Podcasts are blowing up, great stories are reaching more people than ever, people are paying for content, and the modern web is giving the world a better platform to tell stories than the world has ever seen. But news divisions are still shrinking, great publications are still failing, local blogs are still shutting down, and journalists are telling our youth to avoid the profession. What does this all mean for the state of storytelling?
The age of wisdom
We have the entire world’s knowledge bank at our fingertips 24–7. If you ask me who the first American daredevil was, I can pull up Sam Patch’s name in 5 seconds. Fifty years ago the number of journalists whose work an individual could access on a daily basis was in the hundreds or thousands at best. Today, it’s in the tens of millions. A reporter for a local paper in Guam could write a story that gets read by ten thousand people in Auckland. Our access to knowledge and stories has never been greater, and it’s growing every day.
The age of foolishness
“21 things only a 90s kid can appreciate” will probably get 50 times more traffic than a post about climate change or political corruption. Inflammatory or malicious stories on all sides of the political spectrum can take off just as easily as a viral listicle. It’s easier than ever to say something silly or foolish to your friends in an off-handed manner, and it’s easier than ever for that foolish thing to ruin your life.
The epoch of belief
The Internet is an army of sleuths attacking every claim to find holes. Fact-checking has never been stronger. No stone is left unturned, and when false facts are presented, the truth tends to emerge more often (see: Rolling Stone). In many ways, the truth has never in history had a better chance of emerging than it does today.
The epoch of incredulity
At the same time, anyone can publish anything, any time. “I read it on the Internet” can sometimes be synonymous with “it’s not true.” Whether it’s a reliable news source, Wikipedia, a place like Medium, or a random Tweet , anything you read might have been published at the press of a button haphazardly or even maliciously.
The season of Light, the spring of hope
Jon Stewart, Stephen Colbert and John Oliver have taken news satire to a level nobody knew possible — a level where they are actually getting important news into the minds of the populace. Take, for example, John Oliver’s fantastic interview with Edward Snowden. We can talk about bias and the dangers of comedy as news, but some of this is indisputably hard-hitting.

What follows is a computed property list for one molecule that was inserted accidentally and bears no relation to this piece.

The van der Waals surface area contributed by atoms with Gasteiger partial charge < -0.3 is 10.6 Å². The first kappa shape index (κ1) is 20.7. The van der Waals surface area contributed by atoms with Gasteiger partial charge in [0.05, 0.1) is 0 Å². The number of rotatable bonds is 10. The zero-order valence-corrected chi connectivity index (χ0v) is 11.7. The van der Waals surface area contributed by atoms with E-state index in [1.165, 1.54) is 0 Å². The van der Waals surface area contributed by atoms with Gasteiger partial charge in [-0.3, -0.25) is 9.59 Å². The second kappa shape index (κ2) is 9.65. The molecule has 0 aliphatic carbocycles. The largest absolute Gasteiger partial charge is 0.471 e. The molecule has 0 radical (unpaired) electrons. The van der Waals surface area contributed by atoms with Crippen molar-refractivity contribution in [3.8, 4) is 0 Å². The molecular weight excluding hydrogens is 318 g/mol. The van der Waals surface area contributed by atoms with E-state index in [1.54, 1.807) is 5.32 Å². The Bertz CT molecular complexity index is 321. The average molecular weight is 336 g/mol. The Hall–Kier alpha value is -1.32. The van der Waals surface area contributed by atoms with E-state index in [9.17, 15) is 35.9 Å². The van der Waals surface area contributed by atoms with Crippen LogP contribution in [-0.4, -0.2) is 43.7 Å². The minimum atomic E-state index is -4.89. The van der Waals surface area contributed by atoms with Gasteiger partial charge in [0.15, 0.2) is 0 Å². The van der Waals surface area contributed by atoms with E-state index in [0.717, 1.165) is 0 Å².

At the same time, Buzzfeed is figuring out how to blend moneymaking fluff with compelling journalism, and they’re doing it all with a deep understanding of the Internet and the way it operates. In fact, “BuzzFeed is the rare example of a news organization that changes the way the news industry works,” says the Atlantic.
Serial, Gimlet Media, NPR, and others are taking the old medium of audio and telling stories in brand new ways that are fascinating and engaging. The Economist and others are taking a fresh (and increasingly self-aware) look at monetization models for news. Nate Silver has made data journalism cool. And technology has become far more than a distribution channel for journalism — reporters are using sensors and satellites, and interactive storytelling is finally really working.
Plus, billionaires are finally getting into the news business.
The season of Darkness, the winter of despair
Did we mention billionaires are getting into the news business? It’s hard to say if this should be in this section or the one above. Advertising accounts for two thirds of the industry’s revenue, and advertising is never going to pay for great journalism. Many of the best stories are still being told by the old print publications, and the old print publications are still looking like this:
Amazing publications small and large are still shutting down or shrinking their business (The Bold Italic was a particularly surprising, sad one). From the aforementioned piece by Felix Salmon:
On the other hand, if you’re more career-oriented, and want a good chance at a well-paid middle-class lifestyle down the road, I don’t really know what to tell you. Except that the chances of getting there, if you enter the journalism profession today, have probably never been lower.
With a message like this, it’s hard imagine the industry won’t lose at least a few bright recruits to Hollywood or the tech industry.
We have everything before us
It’s easier to reach millions of people than ever, and great stories are doing just that. While a post on Buzzfeed or The New York Times is far likelier to get 5 million hits, a post on your personal blog can still accomplish that. It could hit the front page of Reddit or get shared tens of thousands of times on Facebook or get syndicated by a big publication. Storytellers today have the best tools, the best distribution channels, and the largest audience in history.
We have nothing before us
We don’t know what’s going to happen. The business of news is not finished changing, and companies are going to fail, jobs are going to disappear, attention spans are going to get shorter, and advertising revenue will drop.
Some of the best stories will look like the best stories from 50 years ago. Others will look different in every way. But we’ll keep telling stories, people will keep reading them, and things may start to look a whole lot better.
In short, this period can be described in the superlative degree of comparison only.